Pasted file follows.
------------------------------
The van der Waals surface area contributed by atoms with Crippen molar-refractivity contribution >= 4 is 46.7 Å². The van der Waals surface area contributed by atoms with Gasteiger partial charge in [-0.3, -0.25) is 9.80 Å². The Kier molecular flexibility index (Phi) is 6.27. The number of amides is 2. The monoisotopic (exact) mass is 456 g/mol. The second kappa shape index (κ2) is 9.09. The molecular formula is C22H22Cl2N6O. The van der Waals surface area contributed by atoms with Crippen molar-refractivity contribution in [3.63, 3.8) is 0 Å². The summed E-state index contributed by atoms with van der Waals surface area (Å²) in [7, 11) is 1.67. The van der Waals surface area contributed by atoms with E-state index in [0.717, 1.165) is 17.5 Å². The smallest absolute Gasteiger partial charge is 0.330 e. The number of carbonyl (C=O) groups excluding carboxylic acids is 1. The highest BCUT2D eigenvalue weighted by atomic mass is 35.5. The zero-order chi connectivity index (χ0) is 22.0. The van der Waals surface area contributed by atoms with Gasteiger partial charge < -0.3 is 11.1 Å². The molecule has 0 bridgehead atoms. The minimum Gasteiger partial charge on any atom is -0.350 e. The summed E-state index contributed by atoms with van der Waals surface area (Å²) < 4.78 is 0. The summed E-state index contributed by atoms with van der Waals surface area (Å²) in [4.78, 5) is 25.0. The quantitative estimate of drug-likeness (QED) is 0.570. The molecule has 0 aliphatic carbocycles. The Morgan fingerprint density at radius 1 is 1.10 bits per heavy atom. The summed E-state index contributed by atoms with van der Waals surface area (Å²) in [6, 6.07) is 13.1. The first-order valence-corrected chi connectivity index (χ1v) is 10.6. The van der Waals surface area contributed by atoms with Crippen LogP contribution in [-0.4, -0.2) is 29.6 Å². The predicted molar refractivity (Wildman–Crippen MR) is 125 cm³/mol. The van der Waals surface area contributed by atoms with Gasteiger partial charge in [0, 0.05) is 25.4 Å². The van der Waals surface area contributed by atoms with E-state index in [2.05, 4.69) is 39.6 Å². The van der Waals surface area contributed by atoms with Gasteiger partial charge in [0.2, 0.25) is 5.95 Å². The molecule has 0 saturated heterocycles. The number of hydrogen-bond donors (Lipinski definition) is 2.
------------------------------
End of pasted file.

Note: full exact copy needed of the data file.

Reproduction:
The van der Waals surface area contributed by atoms with Crippen molar-refractivity contribution >= 4 is 46.7 Å². The van der Waals surface area contributed by atoms with Gasteiger partial charge in [-0.3, -0.25) is 9.80 Å². The Kier molecular flexibility index (Phi) is 6.27. The number of amides is 2. The monoisotopic (exact) mass is 456 g/mol. The second kappa shape index (κ2) is 9.09. The molecular formula is C22H22Cl2N6O. The van der Waals surface area contributed by atoms with Crippen molar-refractivity contribution in [3.63, 3.8) is 0 Å². The summed E-state index contributed by atoms with van der Waals surface area (Å²) in [7, 11) is 1.67. The van der Waals surface area contributed by atoms with E-state index in [0.717, 1.165) is 17.5 Å². The smallest absolute Gasteiger partial charge is 0.330 e. The number of carbonyl (C=O) groups excluding carboxylic acids is 1. The highest BCUT2D eigenvalue weighted by atomic mass is 35.5. The zero-order chi connectivity index (χ0) is 22.0. The van der Waals surface area contributed by atoms with Gasteiger partial charge < -0.3 is 11.1 Å². The molecule has 0 bridgehead atoms. The minimum Gasteiger partial charge on any atom is -0.350 e. The summed E-state index contributed by atoms with van der Waals surface area (Å²) < 4.78 is 0. The summed E-state index contributed by atoms with van der Waals surface area (Å²) in [4.78, 5) is 25.0. The quantitative estimate of drug-likeness (QED) is 0.570. The molecule has 0 aliphatic carbocycles. The Morgan fingerprint density at radius 1 is 1.10 bits per heavy atom. The summed E-state index contributed by atoms with van der Waals surface area (Å²) in [6, 6.07) is 13.1. The first-order valence-corrected chi connectivity index (χ1v) is 10.6. The van der Waals surface area contributed by atoms with Crippen LogP contribution in [-0.4, -0.2) is 29.6 Å². The predicted molar refractivity (Wildman–Crippen MR) is 125 cm³/mol. The van der Waals surface area contributed by atoms with Gasteiger partial charge in [0, 0.05) is 25.4 Å². The van der Waals surface area contributed by atoms with E-state index in [2.05, 4.69) is 39.6 Å². The van der Waals surface area contributed by atoms with Gasteiger partial charge in [0.2, 0.25) is 5.95 Å². The molecule has 0 saturated heterocycles. The number of hydrogen-bond donors (Lipinski definition) is 2.